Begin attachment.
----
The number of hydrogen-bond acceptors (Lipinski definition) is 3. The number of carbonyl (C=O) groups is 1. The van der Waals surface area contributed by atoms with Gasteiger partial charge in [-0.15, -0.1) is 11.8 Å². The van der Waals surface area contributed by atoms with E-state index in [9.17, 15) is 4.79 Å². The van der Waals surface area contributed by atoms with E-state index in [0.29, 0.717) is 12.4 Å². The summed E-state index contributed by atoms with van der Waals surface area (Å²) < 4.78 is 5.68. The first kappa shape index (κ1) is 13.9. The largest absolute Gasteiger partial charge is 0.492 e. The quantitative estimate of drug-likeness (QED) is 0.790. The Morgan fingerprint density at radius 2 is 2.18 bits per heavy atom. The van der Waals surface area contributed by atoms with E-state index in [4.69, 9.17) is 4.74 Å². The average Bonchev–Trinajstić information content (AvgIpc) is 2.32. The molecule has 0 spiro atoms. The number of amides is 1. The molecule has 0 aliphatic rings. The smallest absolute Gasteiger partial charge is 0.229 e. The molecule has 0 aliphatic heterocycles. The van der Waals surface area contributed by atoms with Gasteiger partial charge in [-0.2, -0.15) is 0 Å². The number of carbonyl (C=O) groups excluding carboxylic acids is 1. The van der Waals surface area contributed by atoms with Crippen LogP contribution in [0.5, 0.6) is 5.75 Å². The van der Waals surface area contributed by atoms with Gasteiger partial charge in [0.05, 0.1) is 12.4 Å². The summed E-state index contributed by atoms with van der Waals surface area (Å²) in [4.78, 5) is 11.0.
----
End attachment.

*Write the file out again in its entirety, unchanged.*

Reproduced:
The number of hydrogen-bond acceptors (Lipinski definition) is 3. The number of carbonyl (C=O) groups is 1. The van der Waals surface area contributed by atoms with Gasteiger partial charge in [-0.15, -0.1) is 11.8 Å². The van der Waals surface area contributed by atoms with E-state index in [9.17, 15) is 4.79 Å². The van der Waals surface area contributed by atoms with E-state index in [0.29, 0.717) is 12.4 Å². The summed E-state index contributed by atoms with van der Waals surface area (Å²) < 4.78 is 5.68. The first kappa shape index (κ1) is 13.9. The largest absolute Gasteiger partial charge is 0.492 e. The quantitative estimate of drug-likeness (QED) is 0.790. The Morgan fingerprint density at radius 2 is 2.18 bits per heavy atom. The van der Waals surface area contributed by atoms with E-state index in [4.69, 9.17) is 4.74 Å². The average Bonchev–Trinajstić information content (AvgIpc) is 2.32. The molecule has 0 spiro atoms. The number of amides is 1. The molecule has 0 aliphatic rings. The smallest absolute Gasteiger partial charge is 0.229 e. The molecule has 0 aliphatic heterocycles. The van der Waals surface area contributed by atoms with Gasteiger partial charge in [-0.2, -0.15) is 0 Å². The number of carbonyl (C=O) groups excluding carboxylic acids is 1. The van der Waals surface area contributed by atoms with Crippen LogP contribution in [0.5, 0.6) is 5.75 Å². The van der Waals surface area contributed by atoms with Gasteiger partial charge in [0.05, 0.1) is 12.4 Å². The summed E-state index contributed by atoms with van der Waals surface area (Å²) in [4.78, 5) is 11.0.